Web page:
Monopoly Taught Me How To Negotiate: Part One
It was 2 am, and the dice was firmly clasped in my hand. As I sat across the table from my opponent (my younger brother), I attempted to channel a posture of serenity, as if to say to him, ‘I’ve got you’.
My bluff was to no avail. We both knew this exchange was nearing its end. A series of bad rolls coupled with a one-way ticket to jail led to the foreclosures of all my properties. A few rounds later, bankruptcy.
I would not consider my brother an elite strategist, yet he manages to best me time and time again. For the life of me, I can not decipher how. I’ve got a degree in Economics for goodness sake.
As I staggered up the stairs and clambered into bed, two seemingly apparent contemplations quickly surfaced. First, I should have never bought Piccadilly Circus, it was a useless money pit. The latter and more flagrant thought was;
I need to learn how to negotiate.
My partner doesn’t shy away from expressing her disinterest in Monopoly. Convinced that the game serves nothing more than to divulge the worst in people, she would refuse to participate when it’s being played at social functions.
I respect her sentiments and actually agree with her for the most part. However, I have come to view “Monopoly” as a nested opportunity to hone one’s negotiation skills. An attribute paramount in today’s society.
The mere mention of the word “negotiation” conjures up images of high-profile, aristocratic individuals finalizing some kind of deal. It is the CEO of Dell Technologies shaking hands with the Managing Director of another Fortune 500 company. It is the European Commissioner, Jean-Claude Juncker, signing new legislation for all EU member countries.
For me, it’s the more innocent memory of my mother haggling with the local fishmonger at Brixton Market — You would think the pair could agree on a reasonable price for Tilapia.
In evolutionary biology, it is reported that our ancestors buttressed their physical prowess, needed to stave off attacks from wild animals, with more sophisticated elements such as bargaining. Negotiation allowed them to overcome stressors that may have been more intellectual in kind, thus bolstering their chances of survival.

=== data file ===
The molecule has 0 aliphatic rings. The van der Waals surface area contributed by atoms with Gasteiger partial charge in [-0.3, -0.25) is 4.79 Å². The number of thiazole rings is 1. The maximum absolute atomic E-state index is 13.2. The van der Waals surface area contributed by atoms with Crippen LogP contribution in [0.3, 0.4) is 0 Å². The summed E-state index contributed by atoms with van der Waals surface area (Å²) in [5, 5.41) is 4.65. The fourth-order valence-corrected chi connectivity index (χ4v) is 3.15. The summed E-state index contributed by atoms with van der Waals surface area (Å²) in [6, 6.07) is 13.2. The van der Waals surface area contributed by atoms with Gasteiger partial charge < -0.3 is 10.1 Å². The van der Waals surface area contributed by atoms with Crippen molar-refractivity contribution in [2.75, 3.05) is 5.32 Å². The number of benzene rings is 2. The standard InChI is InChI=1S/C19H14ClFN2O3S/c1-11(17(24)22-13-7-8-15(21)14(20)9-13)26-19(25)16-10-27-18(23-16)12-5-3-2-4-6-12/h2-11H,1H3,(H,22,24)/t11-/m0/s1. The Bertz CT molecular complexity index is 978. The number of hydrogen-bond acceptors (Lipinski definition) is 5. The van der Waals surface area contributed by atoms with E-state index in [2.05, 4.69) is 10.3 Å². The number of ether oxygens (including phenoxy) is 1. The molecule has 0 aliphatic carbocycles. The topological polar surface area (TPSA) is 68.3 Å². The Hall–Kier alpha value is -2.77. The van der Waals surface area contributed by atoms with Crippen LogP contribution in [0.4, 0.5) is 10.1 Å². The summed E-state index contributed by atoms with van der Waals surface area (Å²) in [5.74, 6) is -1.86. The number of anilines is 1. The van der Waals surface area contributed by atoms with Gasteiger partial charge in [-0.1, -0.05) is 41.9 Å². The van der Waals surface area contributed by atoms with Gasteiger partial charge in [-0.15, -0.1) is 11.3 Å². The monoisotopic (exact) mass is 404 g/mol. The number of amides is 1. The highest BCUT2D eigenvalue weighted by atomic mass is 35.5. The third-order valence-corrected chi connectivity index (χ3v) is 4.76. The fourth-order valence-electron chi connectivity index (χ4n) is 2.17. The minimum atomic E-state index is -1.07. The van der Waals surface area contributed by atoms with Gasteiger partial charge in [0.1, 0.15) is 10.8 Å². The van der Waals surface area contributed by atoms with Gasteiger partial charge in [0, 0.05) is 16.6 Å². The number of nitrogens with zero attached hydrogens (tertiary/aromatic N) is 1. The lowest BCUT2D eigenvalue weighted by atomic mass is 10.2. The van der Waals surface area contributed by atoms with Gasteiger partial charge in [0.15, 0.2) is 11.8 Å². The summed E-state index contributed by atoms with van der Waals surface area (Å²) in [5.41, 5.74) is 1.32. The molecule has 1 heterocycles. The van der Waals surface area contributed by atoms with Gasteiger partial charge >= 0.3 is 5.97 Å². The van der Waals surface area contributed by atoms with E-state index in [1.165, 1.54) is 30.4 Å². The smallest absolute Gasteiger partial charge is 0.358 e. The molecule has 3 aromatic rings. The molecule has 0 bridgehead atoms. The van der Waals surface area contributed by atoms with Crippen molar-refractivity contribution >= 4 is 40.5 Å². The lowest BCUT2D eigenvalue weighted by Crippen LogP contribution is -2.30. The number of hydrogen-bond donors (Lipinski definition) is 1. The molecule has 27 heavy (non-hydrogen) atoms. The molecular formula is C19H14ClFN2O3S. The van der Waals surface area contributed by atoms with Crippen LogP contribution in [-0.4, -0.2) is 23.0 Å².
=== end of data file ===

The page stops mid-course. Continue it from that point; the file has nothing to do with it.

So, discard the false assumption that negotiation is limited to professions with a tyrannical nature such as debt-collectors, politicians, and business owners. It is a phenomenon that has been hard-wired into our DNA and occurs in all facets of human interaction. Hence we must be savvy to its rules and become adept players at the game.
Not Monopoly, but rather the game of life.
The Outer Circle
Wouldn’t it be nice if you did not have to engage in painstaking discourse about schedules or contract terms? Or speak to our boss about increasing our purse to reflect the long hours we’ve put in at work.
Sadly, escapism is not possible for the vast majority of us, and these conversations are unavoidable. However, the caveat lies in how we go about handling negotiations in this exterior playground.
Please tell me you have watched the American legal drama “Suits” on HBO. Do not play yourself!
The TV-series closely follows two prolific “lawyers”, who spend countless episodes, tackling cases and securing monumental deals. Mike Ross is a college dropout who finagles his way into working for Harvey Specter at one of the most illustrious law firms in New York City.
New York City, the dynasty of high-ticketed trades and big-time closers. It could not be crafted any better.
As I delved deeper into the show, I discovered a distinct trait that was synonymous with exceptional negotiators. The lead protagonist, Harvey Specter, had the uncanny ability to coerce counterparties into settling by threatening to “Walk Away” from the table. Even when faced with improbable odds, this method proved effective in negotiating.
Let’s take the example of job-hunting during this pandemic.
COVID-19 has sent the global job market into pandemonium. Millions of people, myself included, are clamoring for any opportunity to overcome this backdrop of uncertainty. Consequently, the tendency to settle for anything becomes the common ground.
Like bloodhounds, recruiters are aware of this and have no reservations about strong-arming candidates into submission. Lower salary range, excessive qualification requirements, and a grueling interview process. It’s draining.
The narrative of, ‘Take what we give you’ grossly overweighs jobseekers’ soundbite of, ‘Actually, I would like X’.
Too often we are quick to accept the first offer foisted on us by society due to fear and uncertainty. This curbs our negotiation capabilities. Having the presence of mind to “walk away”, empowers us to inadvertently flip the script by minimizing the sting of losing.
Critically acclaimed author, Tim Ferriss takes it a step further by describing a subset term called “Flinching”, whereby you wince at the first offer being presented.
‘The man who fears losing has already lost. Fear cuts deeper than swords’
— Game of Thrones
By not letting fear drive your decisions and cripple you into settling for less than you deserve, you will significantly increase the likelihood of coming out atop. Losing is an inevitable part of our world. The sooner we learn how to eradicate the fear of losing, the sooner we can take control of negotiations in our external environment.
With that being said, some opportunities in life come far and few. Don’t be so naïve in thinking you can deploy the same strategy for every situation. You must know when to walk away.
So, that ticks off negotiating with outer forces. Negotiation can also take on forms a little closer to home.
What do we do here? 👇🏾